Everyone knows what to do when a couple loses their baby. They bring comfort, food, and support. They attend the funeral. They grieve together.
But what if a couple loses their unborn child because of a miscarriage?
The March of Dimes estimates that half of all pregnancies end in miscarriage, often before a woman even realizes she’s pregnant. For women who know they’re pregnant, the risk is anywhere from 15 to 25%.
For something so common, there’s not much support for couples dealing with the loss of their unborn child.
That’s why we talked to author V. Lakshmi in this week’s YBTV interview.
V., known to her friends as Rachel, suffered from infertility issues linked to endometriosis. When she finally found out she was pregnant, she was overjoyed.
Then, at 11 weeks, she received the news that would turn her life upside down…
What You’ll Learn
It began with a love story.
V. knew her husband was the one. They met in March, were engaged by May, and married in November. “We just knew. He’s my soul mate, he’s my best friend, and I can’t imagine life without him,” she says.
They began thinking about starting a family early on.
For V., becoming a mother was particularly meaningful, because a child would be the first biological connection she’d ever had. She’d been adopted from India as a baby and never knew her parents. The thought of having someone else in the family with her nose, her eyes, thrilled her.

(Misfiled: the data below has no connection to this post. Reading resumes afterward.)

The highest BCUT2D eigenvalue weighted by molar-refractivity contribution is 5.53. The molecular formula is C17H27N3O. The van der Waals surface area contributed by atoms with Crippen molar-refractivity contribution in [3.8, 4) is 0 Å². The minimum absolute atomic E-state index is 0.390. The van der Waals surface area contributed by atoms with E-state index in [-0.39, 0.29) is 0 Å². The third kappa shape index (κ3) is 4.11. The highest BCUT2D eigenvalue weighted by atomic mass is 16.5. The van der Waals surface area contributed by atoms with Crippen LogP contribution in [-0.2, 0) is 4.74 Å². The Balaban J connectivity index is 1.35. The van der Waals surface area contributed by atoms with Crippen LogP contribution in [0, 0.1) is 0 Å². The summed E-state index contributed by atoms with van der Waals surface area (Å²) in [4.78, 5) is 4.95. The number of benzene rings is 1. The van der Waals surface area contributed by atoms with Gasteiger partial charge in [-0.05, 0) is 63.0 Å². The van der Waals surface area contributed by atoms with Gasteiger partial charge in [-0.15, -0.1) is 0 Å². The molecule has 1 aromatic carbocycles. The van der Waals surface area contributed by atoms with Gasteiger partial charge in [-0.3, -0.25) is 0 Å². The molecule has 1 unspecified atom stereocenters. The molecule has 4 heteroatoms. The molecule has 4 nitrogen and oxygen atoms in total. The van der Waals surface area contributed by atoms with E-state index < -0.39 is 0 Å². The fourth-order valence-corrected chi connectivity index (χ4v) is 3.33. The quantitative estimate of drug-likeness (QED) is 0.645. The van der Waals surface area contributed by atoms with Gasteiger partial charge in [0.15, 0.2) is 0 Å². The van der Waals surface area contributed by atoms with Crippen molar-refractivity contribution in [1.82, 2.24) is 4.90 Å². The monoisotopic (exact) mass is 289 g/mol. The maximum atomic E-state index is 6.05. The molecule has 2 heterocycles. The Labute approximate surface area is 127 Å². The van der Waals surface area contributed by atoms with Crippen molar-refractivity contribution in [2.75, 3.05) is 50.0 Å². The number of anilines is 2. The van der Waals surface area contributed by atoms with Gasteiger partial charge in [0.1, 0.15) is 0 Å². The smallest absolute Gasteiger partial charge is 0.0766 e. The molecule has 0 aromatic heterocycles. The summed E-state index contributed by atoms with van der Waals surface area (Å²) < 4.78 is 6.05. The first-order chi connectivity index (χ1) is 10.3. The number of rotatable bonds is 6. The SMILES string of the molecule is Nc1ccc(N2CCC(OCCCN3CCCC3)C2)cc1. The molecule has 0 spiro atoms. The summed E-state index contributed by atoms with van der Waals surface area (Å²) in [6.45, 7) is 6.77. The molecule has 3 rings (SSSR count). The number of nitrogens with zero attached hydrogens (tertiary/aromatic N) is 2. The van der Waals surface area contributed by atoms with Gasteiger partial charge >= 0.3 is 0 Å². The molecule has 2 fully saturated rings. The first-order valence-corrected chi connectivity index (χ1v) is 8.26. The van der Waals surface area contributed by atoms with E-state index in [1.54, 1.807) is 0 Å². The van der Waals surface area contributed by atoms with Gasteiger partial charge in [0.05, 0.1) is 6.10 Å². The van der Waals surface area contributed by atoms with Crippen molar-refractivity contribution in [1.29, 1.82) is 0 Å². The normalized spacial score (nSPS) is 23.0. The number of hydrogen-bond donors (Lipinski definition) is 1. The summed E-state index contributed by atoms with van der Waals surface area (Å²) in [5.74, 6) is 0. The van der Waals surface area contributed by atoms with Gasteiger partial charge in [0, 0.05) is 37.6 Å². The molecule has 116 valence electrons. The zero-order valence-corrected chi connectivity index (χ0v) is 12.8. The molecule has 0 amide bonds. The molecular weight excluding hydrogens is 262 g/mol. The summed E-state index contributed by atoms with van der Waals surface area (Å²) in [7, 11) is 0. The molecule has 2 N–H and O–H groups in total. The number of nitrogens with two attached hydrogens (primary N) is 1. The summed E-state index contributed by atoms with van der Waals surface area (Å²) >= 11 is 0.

V. and her husband began trying to conceive, but the pregnancy tests kept coming up negative. She began to wonder if something was wrong.
“There’s a lot of that in infertility: ‘What’s wrong with you?’ There’s a lot of self-blame … and it shouldn’t be there,” she says.
Then it happened…
She wasn’t feeling well, and she did a test. She was pregnant!
Her pregnancy was even more of a miracle because she’d had endometriosis for two decades. It had taken years to get diagnosed. She had a number of surgeries before she could even try to conceive. “For anybody who hasn’t been through it, it’s a deeply invasive process,” she says.
So to get pregnant naturally, after all of that?
“After we had been told we’d never get pregnant, we thought, ‘This is a miracle!'” she says.
But then her world came crashing down.
I can remember that day like it was yesterday … I remember the smell of the rain, I remember just knowing something was wrong.”
She went to the hospital with the husband, and the doctors verified it. They’d lost the baby at 11 weeks.
“In that moment, it was just like time stopped,” she says.
They got home, and family and friends rallied around them. V’s sister-in-law, who was visiting at the time, went out and bought them a tree. They planted the tree in the backyard as a memorial.
But it wasn’t enough.
When someone you love dies, there’s a funeral. There’s a gravesite. There are rituals to help you through.
V. had none of that. “I was at a loss, because I didn’t know what to do.”
“Years later,” she says, “I was taught by a wonderful therapist that in order to handle the grief—because I wasn’t handling it—[I needed] to do a ceremony.'”
They did a flower ceremony out on the water. They said prayers and scattered rose petals. She felt a huge relief, as if the ceremony had shifted something in her.
Back at home, V. shared the ceremony on LinkedIn, and the response was overwhelming. She saw a need for the miscarriage community to have greater support through the grieving process.
Grieving doesn’t start once you return home to the arms of your family and friends. It begins in the moment parents are told they’ve lost the baby.
For V., the experience of learning about the miscarriage was harder on her and her husband than it should have been.